When I look back at the way I thought during my first several years of investing, I realize that my thinking is very different now. I started out too conservatively and quickly evolved to looking for big wins. Now I seek good returns while avoiding big mistakes. That’s not to say that I’m now scared of volatility. I go for the best returns I can get with the constraint that I try to keep the odds low that I’ll permanently lose a significant amount of my capital.
To illustrate what I mean, I’ll go through some examples of ways to lose capital and examine how my thinking has changed.
Any individual stock can drop 90% or more
Over the years I’ve owned several stocks that have dropped 90% or more. Before this happened to me, I didn’t think about this possibility. I once owned a stock that grew to well over half my net worth. Fortunately, I sold most of it before it dropped by more than 98% at the end of the tech boom of the late 1990s. With different timing, I could have lost almost everything.
Today I would never do anything so reckless. I choose to own many thousand of stocks worldwide through index ETFs. There are other ways to get adequate diversification, but this is my choice.
The entire stock market can drop 40% or more in just a few months
This is what happened in the stock crash of 2008-2009. The stock markets in Canada and the U.S. have always rebounded eventually from such crashes, but that doesn’t help if you’re forced to sell. I didn’t use to worry about losing my job or the leverage I had with my mortgage and possibly being forced to sell stocks low.
Now, whenever my thoughts drift to borrowing to invest more in the stock market, I remind myself of what could have happened if I had been leveraged in 2008. The losses would have been devastating. So, I stick to having no debt, I have a modest cash cushion, and I won’t invest money in stocks unless I believe I won’t need the money for at least 5 years.
During my early forays into mutual funds through advisors, I didn’t know about MERs and other costs. Even as I began to learn about these costs, I didn’t appreciate that these small percentages add up to big money. Costs can easily consume half your savings over a lifetime of investing. Even as I moved to choosing my own stocks, I didn’t appreciate how expensive currency exchange could be. Today I keep my costs very low, and I use Norbert’s Gambit to save money on currency exchange.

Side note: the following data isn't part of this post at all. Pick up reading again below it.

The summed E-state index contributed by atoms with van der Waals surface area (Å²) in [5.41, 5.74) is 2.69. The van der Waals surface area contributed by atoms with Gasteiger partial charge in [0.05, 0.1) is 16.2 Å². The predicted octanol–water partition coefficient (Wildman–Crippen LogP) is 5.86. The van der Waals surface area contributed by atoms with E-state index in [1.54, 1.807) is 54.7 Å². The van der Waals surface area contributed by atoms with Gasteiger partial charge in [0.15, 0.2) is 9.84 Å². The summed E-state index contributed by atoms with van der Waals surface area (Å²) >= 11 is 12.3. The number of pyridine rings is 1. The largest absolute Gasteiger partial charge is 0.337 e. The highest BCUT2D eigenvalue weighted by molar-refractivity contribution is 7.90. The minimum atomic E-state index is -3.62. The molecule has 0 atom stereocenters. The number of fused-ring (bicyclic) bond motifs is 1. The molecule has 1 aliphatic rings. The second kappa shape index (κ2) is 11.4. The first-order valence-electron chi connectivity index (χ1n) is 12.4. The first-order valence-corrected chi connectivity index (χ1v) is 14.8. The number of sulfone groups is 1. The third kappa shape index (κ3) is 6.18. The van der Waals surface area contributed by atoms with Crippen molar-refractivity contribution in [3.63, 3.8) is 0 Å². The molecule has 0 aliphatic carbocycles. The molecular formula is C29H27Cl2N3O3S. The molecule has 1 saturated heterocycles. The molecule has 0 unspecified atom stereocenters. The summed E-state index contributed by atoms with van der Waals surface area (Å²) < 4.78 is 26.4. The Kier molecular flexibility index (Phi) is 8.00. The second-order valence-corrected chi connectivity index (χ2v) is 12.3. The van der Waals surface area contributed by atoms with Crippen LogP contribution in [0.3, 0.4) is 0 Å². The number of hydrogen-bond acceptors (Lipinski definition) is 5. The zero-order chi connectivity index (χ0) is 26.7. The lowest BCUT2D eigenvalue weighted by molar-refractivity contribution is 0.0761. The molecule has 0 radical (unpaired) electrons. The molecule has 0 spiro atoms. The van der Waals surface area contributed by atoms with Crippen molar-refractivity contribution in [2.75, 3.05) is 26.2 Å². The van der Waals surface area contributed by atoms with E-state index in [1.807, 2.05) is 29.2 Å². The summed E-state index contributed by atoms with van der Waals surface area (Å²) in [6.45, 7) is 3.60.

GICs give poor returns over the long term
I invested my first RRSP contribution in GICs. At the time, I expected to keep all my savings in GICs indefinitely. I didn’t think of myself as the sort of person who could succeed in the stock market. I later went through a phase of overconfidence.
Now I realize how easy it is to beat GICs over the long run with buy-and-hold low-cost indexing. GICs are great when you need the money in the short-term, but if I had stuck to GICs, I’d only have a fraction of my current savings.
Analyzing stocks takes a lot of time
This is more about loss of time than loss of money, but both are important. I used to believe I could pick above-average stocks and had convinced myself that I enjoyed all the work. But the truth is that I can’t get an edge on professional investors, and I enjoyed the idea of making more money and not the actual process of combing through the details of dozens of annual reports. I haven’t studied a stock in detail in years and I don’t miss it.
Overall, I’m better off avoiding both overconfidence and being overly cautious. To get rewarded we must take some risk, but we have to be careful to avoid big mistakes.